Aspirin resistance found to raise risk for heart attack, strokes
■ Testing patients for resistance is becoming more common, but it's not clear how useful this information is or what to do with it.
By Victoria Stagg Elliott — Posted Sept. 3, 2007
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Assessing platelet response to aspirin may help answer the question of why so many patients taking this drug have recurrent heart attacks and strokes and indicate who is in need of alternative preventive strategies, according to a study in the Archives of Internal Medicine last month.
Numerous papers have found that low-dose aspirin, a long-standing cornerstone of secondary prevention, does not equally affect everyone's blood, but no study has been large enough to determine if this variation translates to an increased risk of a cardiovascular event.
Researchers pooled 16 such studies and found that laboratory-defined aspirin resistance translated to a significantly higher chance of being sickened or killed by heart disease.
"Apparently, 'one dose of aspirin fits all' may not hold for antiplatelet therapy and, consequently, individually tailored therapy may be warranted," said Jaapjan D. Snoep, lead author and a research fellow in the Dept. of Clinical Epidemiology at the Leiden University Medical Center in the Netherlands.
Those investigating this issue criticized the analysis for combining studies with a great deal of heterogeneity. Patients had an array of cardiovascular conditions, and the studies reported many different endpoints. But experts praised it for adding to an increasingly controversial topic: How common is aspirin resistance, and what does it mean for patients and physicians?
"This adds another brick in the wall of knowledge that's indicating that aspirin resistance is an important and relevant clinical phenomenon," said Mark Alberts, MD, director of the stroke program at Northwestern Memorial Hospital in Chicago. He is studying the phenomenon in his patient population.
Several tests for aspirin resistance are available, although they are used more often in research than in the clinical setting. Many physicians say they use them rarely, primarily because standardization is lacking across tests, and it can frequently be clear when aspirin is having an effect.
"Very often when people take aspirin they notice that they're bleeding or bruising more easily with trauma. Men notice after they shave in the morning that the aspirin is working," said Jeffrey Borer, MD, the Gladys and Roland Harriman professor of cardiovascular medicine at Weill Cornell Medical College in New York.
"If there's no evidence of bleeding, then I think it's probably worthwhile checking," said Dr. Borer
It's also unclear exactly what to do with this information, although research is beginning in this area.
Some physicians suspect that increasing aspirin dose or switching to another antiplatelet therapy may be reasonable.
"There are things you can do. None of them are proven," said Dr. Borer.
These possibilities are not without risk. Higher doses of aspirin can increase the odds of a gastrointestinal event. Other blood-thinning drugs can mean more expense for an unknown benefit, and patients may be resistant to those, too.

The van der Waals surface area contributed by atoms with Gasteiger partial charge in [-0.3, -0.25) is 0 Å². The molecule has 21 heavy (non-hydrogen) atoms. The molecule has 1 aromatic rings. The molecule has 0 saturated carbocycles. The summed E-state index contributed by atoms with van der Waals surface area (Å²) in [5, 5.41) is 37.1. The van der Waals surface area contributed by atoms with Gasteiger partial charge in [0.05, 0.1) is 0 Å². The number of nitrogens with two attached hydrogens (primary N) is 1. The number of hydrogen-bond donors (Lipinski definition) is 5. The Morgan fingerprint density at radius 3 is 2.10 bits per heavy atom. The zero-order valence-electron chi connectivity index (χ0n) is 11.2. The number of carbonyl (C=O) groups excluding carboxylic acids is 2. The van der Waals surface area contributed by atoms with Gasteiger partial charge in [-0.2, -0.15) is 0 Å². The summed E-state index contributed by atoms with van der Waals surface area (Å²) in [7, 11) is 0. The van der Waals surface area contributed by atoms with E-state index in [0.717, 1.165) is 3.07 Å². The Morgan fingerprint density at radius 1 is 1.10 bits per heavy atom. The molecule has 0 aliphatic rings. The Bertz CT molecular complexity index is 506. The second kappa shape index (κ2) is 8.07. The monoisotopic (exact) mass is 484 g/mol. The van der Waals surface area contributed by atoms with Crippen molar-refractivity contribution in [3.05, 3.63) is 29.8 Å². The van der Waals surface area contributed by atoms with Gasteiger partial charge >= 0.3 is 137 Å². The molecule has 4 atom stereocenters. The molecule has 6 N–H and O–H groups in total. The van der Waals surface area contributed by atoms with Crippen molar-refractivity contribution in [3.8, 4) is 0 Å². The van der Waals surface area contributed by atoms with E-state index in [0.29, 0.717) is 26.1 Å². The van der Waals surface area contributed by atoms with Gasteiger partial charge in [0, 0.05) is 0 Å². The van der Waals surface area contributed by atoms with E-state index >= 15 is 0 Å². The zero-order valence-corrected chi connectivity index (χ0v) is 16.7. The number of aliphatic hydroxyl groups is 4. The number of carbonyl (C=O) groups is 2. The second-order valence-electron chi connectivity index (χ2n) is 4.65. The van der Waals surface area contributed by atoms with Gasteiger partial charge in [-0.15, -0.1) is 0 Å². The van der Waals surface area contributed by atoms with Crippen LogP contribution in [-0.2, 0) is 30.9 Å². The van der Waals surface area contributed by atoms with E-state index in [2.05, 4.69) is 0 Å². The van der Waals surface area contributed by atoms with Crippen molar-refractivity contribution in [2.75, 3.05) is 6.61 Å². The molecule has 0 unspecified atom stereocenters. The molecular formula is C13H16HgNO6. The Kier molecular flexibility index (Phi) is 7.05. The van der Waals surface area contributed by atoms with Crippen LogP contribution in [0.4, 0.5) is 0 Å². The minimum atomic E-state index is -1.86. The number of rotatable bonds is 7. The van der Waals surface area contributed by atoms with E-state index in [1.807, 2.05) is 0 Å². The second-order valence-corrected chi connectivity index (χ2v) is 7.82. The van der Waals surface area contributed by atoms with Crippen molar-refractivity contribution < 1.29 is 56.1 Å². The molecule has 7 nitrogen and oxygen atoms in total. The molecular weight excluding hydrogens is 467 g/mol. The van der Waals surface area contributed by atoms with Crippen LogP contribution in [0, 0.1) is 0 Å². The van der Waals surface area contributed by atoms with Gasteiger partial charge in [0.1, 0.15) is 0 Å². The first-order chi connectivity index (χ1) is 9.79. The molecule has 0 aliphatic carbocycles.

"The danger here is that changes to medical therapy will be made based on assays [for which the] clinical utility has not been established," said Dr. Andrew O. Maree, an interventional cardiologist at Boston University Medical Center.
"Aspirin dose may be increased inappropriately, putting the patients at a greater risk of a GI bleed. Clopidogrel may be added to aspirin inappropriately," said Dr. Maree
Find the problem's true extent
This lack of a widely accepted test along with a definition of aspirin resistance has also been a barrier to determining the true extent of the problem. Scientific papers that have attempted to do so have found rates ranging from 5% to 45%, and a study in the June 26 Circulation found a prevalence from 0% to 27%, depending on the assay used.
"The determination of aspirin resistance is wholly dependent on the assay and the definition of aspirin resistance that you start out with," said Paul Gurbel, MD, lead author on that paper and director of the Center for Thrombosis Research at Baltimore's Sinai Hospital.
Many who work in cardiovascular health suspect that aspirin resistance is a more complicated matter than just having it or not, although this too is poorly understood.
"I think what we're dealing with is a continuum of response rather than a categorical yes or no," said Dr. Maree.
In addition, science identifying the root cause or mechanism of aspirin resistance, which most likely varies from patient to patient but could determine how it is addressed, is lacking. Several studies have suggested a wide array of possibilities, such as the impact of co-morbidities such as diabetes, as well as genetics, gender, weight and age. Patients may be more aspirin resistant on some days than others because of other drugs taken, a response to surgery or not taking the drug as directed.
"There's always a possibility that people are not taking it. The first question to ask, 'are you taking your drugs?' " said Robert O. Bonow, MD, chief of cardiology at Northwestern Memorial Hospital in Chicago. "But it could be genetics. It could be the other drugs that have an additive effect."
Experts say a better understanding of this phenomenon is crucial because so many people on secondary preventive regimens still have events. And, as suggested by this study, those who exhibit aspirin resistance are at much higher risk. Many would like to see a large prospective, randomized clinical trial to better assess the meaning of this kind of testing, determine how stable this phenomenon is over time and measure the effect of changing medication regimens in response to it.